Dates, Dates, & More Dates 
Author Message
 Dates, Dates, & More Dates

I need help with dates!.  I have an Access database that
is riddled with dates in various tables.  All dates within
the data base were defined using the date data type.  This
data base is accessed exclusively by a custom VB
application.  Here's the problem:

The database application is very date dependent.  Anywhere
a date was defined in the database, the date data type was
used to read, write, and manipulate the dates within the
application.  Everything works fine with one exception:  
if the application removes a date from a table using
VBEmpty, "", or VBNull, and then later goes back to test
for an empty field-it is not empty.  Apparently setting a
date field to empty does not actually "clear" the field
but places some predefined value (12:00:00 AM) in the
field.  This, of course makes it impossible to test for
fields with no dates in them by using the isDate function
or the likes.   How is it that if I create a new record in
the DB that contains date fields that have not been
populated, I can test for an empty field without issue?  
Yet, once I enter a date into the field, and delete it, I
can no longer test for an empty field.  What is the
correct work-around for this problem?  I tried changing
the date type to text type within the DB but  the
application is starting to become very messy and
difficult, plus it doesn't make sense:  Why have a date
data type if you cant use it?  

I thank you in advance for any advice you can provide.



Mon, 30 Aug 2004 22:38:02 GMT
 Dates, Dates, & More Dates

Dates are actually stored as numbers in Access. I suspect what's happening
is that the program is setting the date to 0 (which corresponds to midnight
on Dec 30, 1899). If that's not a legitimate date in your application, then
simply looking for WHERE MyDate = 0 should work.

--
Doug Steele, Microsoft Access MVP
http://I.Am/DougSteele


Quote:
> I need help with dates!.  I have an Access database that
> is riddled with dates in various tables.  All dates within
> the data base were defined using the date data type.  This
> data base is accessed exclusively by a custom VB
> application.  Here's the problem:

> The database application is very date dependent.  Anywhere
> a date was defined in the database, the date data type was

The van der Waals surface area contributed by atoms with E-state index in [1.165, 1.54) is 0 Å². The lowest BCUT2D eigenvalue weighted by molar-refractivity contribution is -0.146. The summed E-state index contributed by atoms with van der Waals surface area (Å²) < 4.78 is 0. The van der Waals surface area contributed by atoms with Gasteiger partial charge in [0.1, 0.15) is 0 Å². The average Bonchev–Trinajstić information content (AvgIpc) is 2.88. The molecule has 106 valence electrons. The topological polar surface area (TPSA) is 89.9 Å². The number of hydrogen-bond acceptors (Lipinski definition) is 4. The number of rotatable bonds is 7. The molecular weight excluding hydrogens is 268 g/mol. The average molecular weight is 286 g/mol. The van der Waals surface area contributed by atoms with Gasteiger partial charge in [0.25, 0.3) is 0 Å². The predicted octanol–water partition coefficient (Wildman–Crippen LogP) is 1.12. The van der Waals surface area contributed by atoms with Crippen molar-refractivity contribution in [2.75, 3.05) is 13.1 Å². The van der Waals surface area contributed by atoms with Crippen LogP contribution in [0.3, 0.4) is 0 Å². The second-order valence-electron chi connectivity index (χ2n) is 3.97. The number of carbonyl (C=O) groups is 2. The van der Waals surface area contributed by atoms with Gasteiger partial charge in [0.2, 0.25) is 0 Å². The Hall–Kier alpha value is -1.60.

> used to read, write, and manipulate the dates within the
> application.  Everything works fine with one exception:
> if the application removes a date from a table using
> VBEmpty, "", or VBNull, and then later goes back to test
> for an empty field-it is not empty.  Apparently setting a
> date field to empty does not actually "clear" the field
> but places some predefined value (12:00:00 AM) in the
> field.  This, of course makes it impossible to test for
> fields with no dates in them by using the isDate function
> or the likes.   How is it that if I create a new record in
> the DB that contains date fields that have not been
> populated, I can test for an empty field without issue?
> Yet, once I enter a date into the field, and delete it, I
> can no longer test for an empty field.  What is the
> correct work-around for this problem?  I tried changing
> the date type to text type within the DB but  the
> application is starting to become very messy and
> difficult, plus it doesn't make sense:  Why have a date
> data type if you cant use it?

> I thank you in advance for any advice you can provide.



Tue, 31 Aug 2004 00:01:21 GMT
 
 [ 2 post ] 

 Relevant Pages 

1. ((Current Date - Start Date)/(End Date - Start Date))*Contract Amt

2. SQL: Select some data with date criteria, but only by Date part of date field

3. DATE DATE DATE Filemaker and Month names

4. Extract Date only from Date/Time Field

5. comparing the sql date and sys date

6. Converting regular dates to real dates

7. Retriveing only the date part ofthe date!!!

8. How to convert US date to Intl date format

9. Using a table of dates verses SQL Date Functions

10. Radain dates in SQL 7 to Real dates

11. VarChar date to datetime without the date

12. Date From Date To


 
Powered by phpBB® Forum Software